3.5. As Species Concentration vs. As Metabolism Gene Copy Numbers

A positive correlation (R2 = 0.69, p = 0.005) was observed between arsC gene copy numbers and As(III) concentrations (Figure 3a). The abundance of arsC genes increased with an increasing As concentration. Moreover, arsC has been reported to be the dominant gene involved in the intracelluar microbial As detoxification process [24]. With the relatively high R2 values for arsC, we strongly propose that the survival of the microbes detected under such conditions could be attributed to the As detoxification processes. There was a linear relationship between the abundance of aioA gene and the concentrations of As(V) (R2 = 0.35, p = 0.096). However, the correlation was not significant (Figure 3b). The abundance of the arsM gene was significantly negatively correlated with the total methylated As contents (R2 = 0.44, p = 0.052, Figure 3c). It can be explained by several possible reasons. For example, environmental conditions influence the As methylation activity of microbes, while the abundance of As methylation microbes has little effect on As methylation. A previous study reported that the arsM gene copy number correlated positively with the soil pH [25]. Although there were more As methylated microbes in neutral alkaline soils, the activity of As methylation was higher in acidic soils. Secondly, the decrease in DMA concentration after MP reflected the loss of methylated As through either volatilization or demethylation. As volatilization can be mediated through the enzymes that are involved in methanogenesis. It has been reported that a range of arsine and methyl-arsine species from arsenate were produced by cultures of methanogens [26]. The impact of methanogenesis on As volatilization has been studied in As-bearing ferric iron waste, in which As volatilization represented <0.02% of the total As added [18]. The quantification of genes involved in As biotransformation processes can be taken as an indicator for As transformation. The linkage between the As metabolism gene and the As species implied that the As transformation in the AD plant should be taken into consideration.

4. Conclusions

The results from this study show that the total concentrations of As decreased by 33–71% after AD, As species of the dissolved fractions was present mainly as DMA. Specially, using qPCR, it showed that As metabolism genes were abundant and universal even in low-As environments. There were correlations between the abundance of As detoxification genes and As contents, which prove that the transformations of As based on different As resistance systems of microbes during the wastewater treatment process. However, further studies should be carried out to define the functional microbes contributing to As transformation during AD of swine wastewater.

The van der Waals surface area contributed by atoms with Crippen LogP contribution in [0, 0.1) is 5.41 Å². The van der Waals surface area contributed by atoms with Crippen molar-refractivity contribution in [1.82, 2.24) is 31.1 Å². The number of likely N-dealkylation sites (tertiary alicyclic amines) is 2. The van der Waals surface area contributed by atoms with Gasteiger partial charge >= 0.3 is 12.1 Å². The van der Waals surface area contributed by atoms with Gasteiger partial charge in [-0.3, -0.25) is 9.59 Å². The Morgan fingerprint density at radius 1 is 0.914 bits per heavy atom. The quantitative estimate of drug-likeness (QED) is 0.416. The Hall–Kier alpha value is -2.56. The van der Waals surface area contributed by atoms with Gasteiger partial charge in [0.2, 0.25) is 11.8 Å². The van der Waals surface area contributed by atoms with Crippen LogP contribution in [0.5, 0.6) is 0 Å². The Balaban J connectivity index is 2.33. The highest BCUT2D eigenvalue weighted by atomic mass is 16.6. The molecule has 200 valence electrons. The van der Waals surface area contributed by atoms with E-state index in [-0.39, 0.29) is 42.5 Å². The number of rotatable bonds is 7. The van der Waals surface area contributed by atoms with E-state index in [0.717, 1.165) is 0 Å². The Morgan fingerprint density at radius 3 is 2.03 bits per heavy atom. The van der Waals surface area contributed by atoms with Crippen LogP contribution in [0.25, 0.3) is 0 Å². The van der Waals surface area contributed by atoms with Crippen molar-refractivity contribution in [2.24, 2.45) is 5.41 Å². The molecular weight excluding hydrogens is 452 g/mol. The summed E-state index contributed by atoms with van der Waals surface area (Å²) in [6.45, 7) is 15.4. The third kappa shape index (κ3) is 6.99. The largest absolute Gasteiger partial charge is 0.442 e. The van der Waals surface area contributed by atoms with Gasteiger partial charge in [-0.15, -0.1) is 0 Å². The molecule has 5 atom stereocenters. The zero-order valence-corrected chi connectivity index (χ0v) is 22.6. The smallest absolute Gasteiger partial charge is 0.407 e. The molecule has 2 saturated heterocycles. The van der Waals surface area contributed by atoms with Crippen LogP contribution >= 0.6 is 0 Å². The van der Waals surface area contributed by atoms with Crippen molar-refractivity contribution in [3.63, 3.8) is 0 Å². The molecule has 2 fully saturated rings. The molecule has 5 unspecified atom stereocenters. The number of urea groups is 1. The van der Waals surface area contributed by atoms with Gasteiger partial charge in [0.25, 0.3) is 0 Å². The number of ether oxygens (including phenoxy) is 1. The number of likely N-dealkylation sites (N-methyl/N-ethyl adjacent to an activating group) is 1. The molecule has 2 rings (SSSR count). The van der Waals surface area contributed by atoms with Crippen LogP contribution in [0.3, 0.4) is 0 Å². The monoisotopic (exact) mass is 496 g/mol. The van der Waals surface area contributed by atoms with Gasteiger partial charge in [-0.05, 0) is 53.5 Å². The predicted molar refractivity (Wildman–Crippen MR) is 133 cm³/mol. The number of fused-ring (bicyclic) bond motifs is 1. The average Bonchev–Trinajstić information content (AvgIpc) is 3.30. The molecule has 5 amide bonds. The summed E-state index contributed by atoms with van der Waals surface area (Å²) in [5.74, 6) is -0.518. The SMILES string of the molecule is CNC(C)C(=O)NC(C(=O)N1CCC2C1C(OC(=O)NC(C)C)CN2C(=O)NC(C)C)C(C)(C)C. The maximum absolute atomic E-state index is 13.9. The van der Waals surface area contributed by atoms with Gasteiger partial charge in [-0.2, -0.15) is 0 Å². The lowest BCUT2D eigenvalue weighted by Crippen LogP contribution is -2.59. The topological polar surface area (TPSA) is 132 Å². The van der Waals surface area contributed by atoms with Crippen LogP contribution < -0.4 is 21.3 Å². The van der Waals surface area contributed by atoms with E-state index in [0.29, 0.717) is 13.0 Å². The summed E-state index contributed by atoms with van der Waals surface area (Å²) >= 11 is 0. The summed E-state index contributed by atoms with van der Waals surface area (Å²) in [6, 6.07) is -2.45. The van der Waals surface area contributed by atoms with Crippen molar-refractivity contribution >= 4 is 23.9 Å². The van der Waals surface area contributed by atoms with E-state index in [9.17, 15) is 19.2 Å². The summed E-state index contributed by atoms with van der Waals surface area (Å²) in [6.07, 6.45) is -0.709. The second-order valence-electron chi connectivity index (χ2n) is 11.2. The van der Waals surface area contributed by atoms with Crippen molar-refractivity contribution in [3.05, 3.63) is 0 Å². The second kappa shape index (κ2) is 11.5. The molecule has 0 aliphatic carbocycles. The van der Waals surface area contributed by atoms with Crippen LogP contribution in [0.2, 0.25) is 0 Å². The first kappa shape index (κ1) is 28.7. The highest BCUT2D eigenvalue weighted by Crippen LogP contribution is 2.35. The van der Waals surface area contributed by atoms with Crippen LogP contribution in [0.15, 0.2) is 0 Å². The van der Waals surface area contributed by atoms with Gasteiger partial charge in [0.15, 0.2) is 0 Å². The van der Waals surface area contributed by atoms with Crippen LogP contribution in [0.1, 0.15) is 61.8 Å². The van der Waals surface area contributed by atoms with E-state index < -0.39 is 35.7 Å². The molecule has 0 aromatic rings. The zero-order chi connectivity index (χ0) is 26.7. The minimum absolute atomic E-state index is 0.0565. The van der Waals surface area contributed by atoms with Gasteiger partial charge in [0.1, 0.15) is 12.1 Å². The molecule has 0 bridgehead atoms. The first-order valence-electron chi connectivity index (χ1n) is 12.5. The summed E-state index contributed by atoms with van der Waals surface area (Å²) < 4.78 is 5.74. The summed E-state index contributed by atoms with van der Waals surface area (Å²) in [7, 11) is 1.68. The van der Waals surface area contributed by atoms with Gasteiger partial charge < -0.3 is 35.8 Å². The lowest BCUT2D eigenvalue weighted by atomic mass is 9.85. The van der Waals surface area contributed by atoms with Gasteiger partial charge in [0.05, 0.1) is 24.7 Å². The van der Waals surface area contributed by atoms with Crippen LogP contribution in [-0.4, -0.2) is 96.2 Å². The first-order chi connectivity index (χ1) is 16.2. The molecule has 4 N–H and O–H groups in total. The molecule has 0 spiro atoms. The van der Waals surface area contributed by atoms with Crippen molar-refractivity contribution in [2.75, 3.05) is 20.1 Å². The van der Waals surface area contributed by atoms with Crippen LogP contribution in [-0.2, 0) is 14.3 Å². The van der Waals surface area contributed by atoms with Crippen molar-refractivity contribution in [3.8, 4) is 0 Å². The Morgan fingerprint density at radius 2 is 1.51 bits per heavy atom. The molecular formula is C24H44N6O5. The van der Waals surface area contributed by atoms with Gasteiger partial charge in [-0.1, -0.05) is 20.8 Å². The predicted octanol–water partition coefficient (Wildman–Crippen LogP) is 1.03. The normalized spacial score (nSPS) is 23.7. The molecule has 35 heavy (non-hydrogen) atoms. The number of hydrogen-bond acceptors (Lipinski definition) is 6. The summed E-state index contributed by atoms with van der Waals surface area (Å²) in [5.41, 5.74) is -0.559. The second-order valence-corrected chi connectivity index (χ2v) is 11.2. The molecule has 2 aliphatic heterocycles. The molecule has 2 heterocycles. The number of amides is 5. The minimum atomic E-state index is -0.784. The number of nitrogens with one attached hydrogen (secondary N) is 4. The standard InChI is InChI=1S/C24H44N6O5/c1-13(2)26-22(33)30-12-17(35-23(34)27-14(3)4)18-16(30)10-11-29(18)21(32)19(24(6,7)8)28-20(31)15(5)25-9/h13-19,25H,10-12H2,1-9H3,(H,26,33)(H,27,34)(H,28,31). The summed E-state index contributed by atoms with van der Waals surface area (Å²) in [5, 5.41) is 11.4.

This work was supported by the Fundamental Research Funds for the Central Universities and the National Science and Technology Support Program (2014BAD14B04).

Author Contributions

Weiwei Zhai conducted the experiments and wrote the main part of the manuscript. Tianyue Qin processed and performed analysis of data. Ting Guo helped to perform the analysis of data and revised the manuscript. Muhammad Imran Khan revised the manuscript. Xianjin Tang conceived and designed the experiments and revised the manuscript. Jianming Xu also revised the manuscript. All authors approved the final version of the manuscript.

Conflicts of Interest

The authors declare no conflict of interest.


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Figure 1. Dissolved (<0.45 μm) concentrations of different As species in the swine wastewater samples of raw wastewater (RW), acidogenic phase (AP) and methanogenic phase (MP) in different months.
Figure 1. Dissolved (<0.45 μm) concentrations of different As species in the swine wastewater samples of raw wastewater (RW), acidogenic phase (AP) and methanogenic phase (MP) in different months.
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Figure 2. The abundance of As metabolism genes (a: arsC gene; b: aioA gene; c: arsM gene) in different samples of raw wastewater (RW), acidogenic phase (AP), and methanogenic phase (MP) in different months.